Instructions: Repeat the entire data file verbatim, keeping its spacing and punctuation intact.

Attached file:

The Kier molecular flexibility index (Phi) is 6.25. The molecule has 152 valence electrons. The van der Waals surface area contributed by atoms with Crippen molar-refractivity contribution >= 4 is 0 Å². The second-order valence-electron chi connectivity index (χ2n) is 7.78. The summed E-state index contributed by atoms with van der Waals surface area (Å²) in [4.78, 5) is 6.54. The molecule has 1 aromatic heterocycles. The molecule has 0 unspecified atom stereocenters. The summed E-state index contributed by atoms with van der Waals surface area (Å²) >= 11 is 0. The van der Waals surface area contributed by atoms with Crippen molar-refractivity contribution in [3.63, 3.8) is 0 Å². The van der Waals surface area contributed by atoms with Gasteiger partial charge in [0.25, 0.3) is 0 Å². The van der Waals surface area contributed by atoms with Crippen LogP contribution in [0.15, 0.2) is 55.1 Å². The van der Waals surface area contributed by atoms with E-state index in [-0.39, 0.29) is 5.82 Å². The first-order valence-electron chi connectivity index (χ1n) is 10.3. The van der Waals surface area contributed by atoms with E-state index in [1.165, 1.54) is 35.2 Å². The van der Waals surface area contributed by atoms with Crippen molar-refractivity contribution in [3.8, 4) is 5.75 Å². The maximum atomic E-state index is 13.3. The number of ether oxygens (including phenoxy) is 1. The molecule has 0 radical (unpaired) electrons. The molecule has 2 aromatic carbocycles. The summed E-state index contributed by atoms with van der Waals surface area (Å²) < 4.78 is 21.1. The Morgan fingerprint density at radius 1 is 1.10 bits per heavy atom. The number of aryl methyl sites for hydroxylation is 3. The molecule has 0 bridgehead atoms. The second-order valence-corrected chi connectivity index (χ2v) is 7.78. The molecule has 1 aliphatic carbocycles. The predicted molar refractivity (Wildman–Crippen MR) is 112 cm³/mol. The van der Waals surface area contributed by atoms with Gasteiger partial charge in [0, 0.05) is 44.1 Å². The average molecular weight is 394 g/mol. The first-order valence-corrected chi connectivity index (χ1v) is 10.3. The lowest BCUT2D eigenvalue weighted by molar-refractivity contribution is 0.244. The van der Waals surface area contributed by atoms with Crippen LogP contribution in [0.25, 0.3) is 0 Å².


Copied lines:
The Kier molecular flexibility index (Phi) is 6.25. The molecule has 152 valence electrons. The van der Waals surface area contributed by atoms with Crippen molar-refractivity contribution >= 4 is 0 Å². The second-order valence-electron chi connectivity index (χ2n) is 7.78. The summed E-state index contributed by atoms with van der Waals surface area (Å²) in [4.78, 5) is 6.54. The molecule has 1 aromatic heterocycles. The molecule has 0 unspecified atom stereocenters. The summed E-state index contributed by atoms with van der Waals surface area (Å²) >= 11 is 0. The van der Waals surface area contributed by atoms with Crippen molar-refractivity contribution in [3.63, 3.8) is 0 Å². The van der Waals surface area contributed by atoms with Gasteiger partial charge in [0.25, 0.3) is 0 Å². The van der Waals surface area contributed by atoms with Crippen LogP contribution in [0.15, 0.2) is 55.1 Å². The van der Waals surface area contributed by atoms with E-state index in [-0.39, 0.29) is 5.82 Å². The first-order valence-electron chi connectivity index (χ1n) is 10.3. The van der Waals surface area contributed by atoms with E-state index in [1.165, 1.54) is 35.2 Å². The van der Waals surface area contributed by atoms with Crippen molar-refractivity contribution in [3.8, 4) is 5.75 Å². The maximum atomic E-state index is 13.3. The number of ether oxygens (including phenoxy) is 1. The molecule has 0 radical (unpaired) electrons. The molecule has 2 aromatic carbocycles. The summed E-state index contributed by atoms with van der Waals surface area (Å²) < 4.78 is 21.1. The Morgan fingerprint density at radius 1 is 1.10 bits per heavy atom. The number of aryl methyl sites for hydroxylation is 3. The molecule has 0 bridgehead atoms. The second-order valence-corrected chi connectivity index (χ2v) is 7.78. The molecule has 1 aliphatic carbocycles. The predicted molar refractivity (Wildman–Crippen MR) is 112 cm³/mol. The van der Waals surface area contributed by atoms with Gasteiger partial charge in [0, 0.05) is 44.1 Å². The average molecular weight is 394 g/mol. The first-order valence-corrected chi connectivity index (χ1v) is 10.3. The lowest BCUT2D eigenvalue weighted by molar-refractivity contribution is 0.244. The van der Waals surface area contributed by atoms with Crippen LogP contribution in [0.25, 0.3) is 0 Å².